Sunday, September 16, 2007

Assignment 2

It's interesting that sometimes different parts of your life converge. This happened this past Friday. We were waiting for a staff member in Geography and Maps to start her tour for a group of middle school students when John Hebert, the head of the Geography and Maps, came out to say hello. He is a very strong proponent of teachers using maps in the classroom and has done a number of presentations for our workshops. One of my favorite sayings of his is that maps can show us where something took place and why it took place there and the role that the land played in a particular event.

We started chatting with him and he started talking about the importance of looking at the map and the point of view it provides. He noted that maps are often created as publicity items and that often panoramic maps (you can see examples on our Panoramic Maps website were done to highlight the number of churches or fancy homes in a particular town. I remembered another map that one of his colleagues regularly uses in teacher workshops of Virginia that instead of being oriented with north at the top it is oriented with west at the top to indicate that England now owns Virginia and the land extends to the opposite coast. John also talked about the fact that many of the maps we have of the United States were done by the English and they ignore the points of view of the other countries that were stakeholders in the new United States. He told us they just obtained a map that documented the Louisiana territory and noted that Jefferson did not have a map of the territory (there was actually no map, only a description) and that there were conflicts on how far the land went. Jefferson originally suggested the territory went into Florida which was technically Spanish territory. When he talked about he English-centric maps I was taken back to Takaki and the focus on England to the exclusion of the other European countries and also thought about the discussion about the various other countries that did exploration. I was so focused in on the English that I never thought about the other explorers from other countries that were out learning about their world.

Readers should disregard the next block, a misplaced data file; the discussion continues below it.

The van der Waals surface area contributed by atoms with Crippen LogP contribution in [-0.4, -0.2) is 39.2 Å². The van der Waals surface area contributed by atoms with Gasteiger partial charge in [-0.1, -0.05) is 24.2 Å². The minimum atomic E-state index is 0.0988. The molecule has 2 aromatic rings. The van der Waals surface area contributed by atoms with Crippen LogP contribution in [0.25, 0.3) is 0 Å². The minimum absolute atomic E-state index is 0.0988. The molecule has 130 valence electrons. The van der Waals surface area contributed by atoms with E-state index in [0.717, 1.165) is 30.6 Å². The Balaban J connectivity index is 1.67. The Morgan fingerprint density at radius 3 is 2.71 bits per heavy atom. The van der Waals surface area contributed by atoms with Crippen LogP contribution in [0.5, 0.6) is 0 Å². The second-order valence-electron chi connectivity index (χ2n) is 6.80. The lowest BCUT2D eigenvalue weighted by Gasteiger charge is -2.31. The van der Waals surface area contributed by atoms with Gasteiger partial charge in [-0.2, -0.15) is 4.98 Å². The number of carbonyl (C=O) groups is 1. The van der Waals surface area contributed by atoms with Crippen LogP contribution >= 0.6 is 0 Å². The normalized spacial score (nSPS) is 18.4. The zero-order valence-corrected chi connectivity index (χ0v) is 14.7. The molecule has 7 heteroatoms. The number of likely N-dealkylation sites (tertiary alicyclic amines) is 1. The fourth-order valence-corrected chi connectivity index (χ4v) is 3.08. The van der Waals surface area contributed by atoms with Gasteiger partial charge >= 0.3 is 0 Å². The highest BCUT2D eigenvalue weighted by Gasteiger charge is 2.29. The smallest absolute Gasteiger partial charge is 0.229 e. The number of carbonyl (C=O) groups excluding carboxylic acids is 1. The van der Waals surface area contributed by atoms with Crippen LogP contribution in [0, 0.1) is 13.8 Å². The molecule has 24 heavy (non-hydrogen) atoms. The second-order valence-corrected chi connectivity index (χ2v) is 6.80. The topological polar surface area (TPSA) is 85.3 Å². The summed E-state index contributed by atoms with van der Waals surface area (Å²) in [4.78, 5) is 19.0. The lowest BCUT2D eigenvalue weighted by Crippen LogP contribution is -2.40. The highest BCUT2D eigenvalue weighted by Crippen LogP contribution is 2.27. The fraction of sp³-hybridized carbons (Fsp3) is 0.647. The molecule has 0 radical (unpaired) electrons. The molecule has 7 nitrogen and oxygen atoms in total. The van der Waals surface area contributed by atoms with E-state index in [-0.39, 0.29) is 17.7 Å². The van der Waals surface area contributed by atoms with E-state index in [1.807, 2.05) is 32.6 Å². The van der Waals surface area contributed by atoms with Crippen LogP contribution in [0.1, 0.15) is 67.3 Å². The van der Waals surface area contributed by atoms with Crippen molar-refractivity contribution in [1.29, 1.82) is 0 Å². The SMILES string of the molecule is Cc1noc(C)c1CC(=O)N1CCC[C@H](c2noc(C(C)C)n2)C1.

When I saw the chapter was about slavery I was all set to highlight our African American collections (many of which focus on during and after the Civil War) but when I saw the focus was on early America and the change from indentured servitude to slavery I had to rethink what I would do and how I would teach the students.

I really would want to be working with the English teacher in my school if I were teaching with this book because I would want the students to do reading and analysis of The Tempest while also reading Takaki. I think there are some excellent opportuntites for collaboration and comparison and contract between Caliban and the natives and how the English treated the Irish and the Africans kidnapped for servitude and eventually slavery. I might also ask the English teacher to show some of Phyllis Wheatley's poetry and have the English teacher focus on the meanings of the poems while I focused on what was going on with Wheatley and other Africans at the time.

As a warm up I would probably ask the students to define indentured servants and slaves and then talk about the differences. I would also want to ask them why eventually those indentured servants that were white were eventually allowed to become free while eventually those were black were kept in servitude for life. I'd like to have the students look at page 56 where Christian Miller was severely punished and forced into additional seven years of service after running away and why Emmanuel was forced to remain a slave. I would also like to have the students look at some of the writings of Jefferson and ask why he had such conflicted feelings about slavery. I might also bring up Sally Hemmings depending on the group of students I was working with and ask if his relationship with her might have played a role in his conflict about slavery.

I would also like to use the idea of looking for the overarching point of the chapter with the students. What do they think Takaki was trying to say in this chapter and what would he like the readers to learn from reading this chapter.

1 comment:

Dr. Adrea said...

Like the idea of English and social studies teachers working together. NARA has guide on how to analyze primary sources. Lib. of Cong. has lessons on how to analyze primary sources. Could draw parallels on class issues between today and the Irish/Africans in Ch. 3, e.g., acculturation of Latino immigrants.